Learning outside the classroom through dental software

January 22nd, 2015

Many educators have become invested in the concept of learning outside the classroom. This means that students use tools like mobile technology and other cloud-based apps in order to study without needing to have immediate access to a professor or a book. Instead, students can learn while they are walking around campus or heading to or from class on public transit. Additionally, some students can take time out when there is bad weather outside and learn from the comfort of their own home about the different subjects relevant to their school work, taught by dental academic software.

The new dean at Boston College has even made outside learning a priority, according to The Heights, Boston College's magazine.

Learning through mobile technology
In a recent conversation posted at Literacy in America, Icema D. Gibbs, director of corporate social responsibility for JetBlue Airways, said that subjects as difficult to master as literacy can be taught through the use of innovative learning devices.

"Technology is the next frontier for on-the-go engagement," she explained. "Education and access to age-appropriate books is very important in building a strong foundation. This includes engaging students through means that they are currently using, including apps and other technology advancements."

Campus Technology also wrote a story about the efforts at the Georgia Institute of Technology to create a campus that would allow for students to learn anywhere using whatever tools they happened to have available. For most people in educational programs, this means a smartphone. Students of dentistry and oral hygiene can use dental and hygiene academic software in order to learn with their mobile devices. While Georgia Tech built a new commons building in order for students to have a space where they could learn, ordinary colleges without the budget can likely afford to buy dental software that would allow them to have their students become partly self-educated. Students can learn at their own pace wherever there is a commons on campus – or at the library or anywhere else that students feel comfortable.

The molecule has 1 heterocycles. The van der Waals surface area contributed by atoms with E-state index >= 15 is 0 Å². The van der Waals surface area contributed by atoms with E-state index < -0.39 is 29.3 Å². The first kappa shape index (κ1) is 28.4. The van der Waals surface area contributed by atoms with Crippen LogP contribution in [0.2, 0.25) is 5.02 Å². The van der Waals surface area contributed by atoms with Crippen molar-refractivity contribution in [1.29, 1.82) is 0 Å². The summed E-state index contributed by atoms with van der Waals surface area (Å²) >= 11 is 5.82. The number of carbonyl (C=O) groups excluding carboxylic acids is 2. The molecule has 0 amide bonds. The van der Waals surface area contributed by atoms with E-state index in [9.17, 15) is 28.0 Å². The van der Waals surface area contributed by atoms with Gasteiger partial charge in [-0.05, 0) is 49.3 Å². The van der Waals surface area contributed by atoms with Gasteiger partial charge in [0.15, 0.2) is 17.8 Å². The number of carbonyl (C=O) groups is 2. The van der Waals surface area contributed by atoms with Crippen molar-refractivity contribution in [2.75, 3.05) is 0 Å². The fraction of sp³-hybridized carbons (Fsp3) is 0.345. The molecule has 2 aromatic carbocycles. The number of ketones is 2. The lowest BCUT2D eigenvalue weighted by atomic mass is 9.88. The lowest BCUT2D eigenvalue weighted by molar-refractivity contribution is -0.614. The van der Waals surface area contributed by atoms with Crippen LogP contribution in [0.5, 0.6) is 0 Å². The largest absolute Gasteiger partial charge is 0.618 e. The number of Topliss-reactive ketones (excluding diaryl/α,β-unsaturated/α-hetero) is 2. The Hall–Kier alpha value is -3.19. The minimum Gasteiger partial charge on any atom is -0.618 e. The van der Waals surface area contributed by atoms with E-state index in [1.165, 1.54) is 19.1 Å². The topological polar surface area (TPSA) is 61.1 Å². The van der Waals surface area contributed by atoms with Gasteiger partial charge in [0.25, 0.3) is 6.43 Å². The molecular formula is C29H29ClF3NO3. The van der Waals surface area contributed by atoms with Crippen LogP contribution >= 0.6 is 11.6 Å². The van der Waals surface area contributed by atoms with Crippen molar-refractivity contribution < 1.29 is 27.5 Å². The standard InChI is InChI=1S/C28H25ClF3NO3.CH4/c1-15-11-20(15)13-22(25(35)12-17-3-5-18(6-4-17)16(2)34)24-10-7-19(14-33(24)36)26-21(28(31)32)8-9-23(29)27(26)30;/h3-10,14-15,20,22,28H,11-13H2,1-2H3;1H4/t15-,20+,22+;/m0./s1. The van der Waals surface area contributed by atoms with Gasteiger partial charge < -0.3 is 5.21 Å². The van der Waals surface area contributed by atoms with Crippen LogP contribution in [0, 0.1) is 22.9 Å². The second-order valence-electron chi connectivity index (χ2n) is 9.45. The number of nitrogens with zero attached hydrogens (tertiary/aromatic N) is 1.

Georgia Tech used its mobile technology to sample what a typical day for a student is like, but many dental programs can get this same data by looking at the metrics kept by dental academic software. The product records whenever a student looks at something on the database of information or checks for new homework, among other things. This allows professors to find out when students are accessing information and develop a plan for targeting those in a dental program with content delivered at relevant times and in the subject areas that are attracting the most attention.

Mobile learning can happen when other forms of education don't work
Allen County public schools in Fort Wayne, Indiana, had to close recently because of a snowstorm. In order to keep kids focused on school, they were taught remotely using electronic learning tools, local news source WANE reported. This demonstrates that students can learn on their laptops if school is out. When a college allows students to live on campus or drive their own car into the school, there may be less of a need to worry about cancelling classes. But even so, the ability for a student to spend a snowy or rainy day indoors quietly looking over notes with dental academic software may help to promote a spirit of education and ambition that wouldn't exist if learning ended as soon as class was over.

Boston College makes it a point to bring learning outside of school
At Boston College, every day is a learning opportunity. Students can work together on their own projects, whether for science class or English class. Dental academic students can learn like this, too, by studying in groups using their smartphones.

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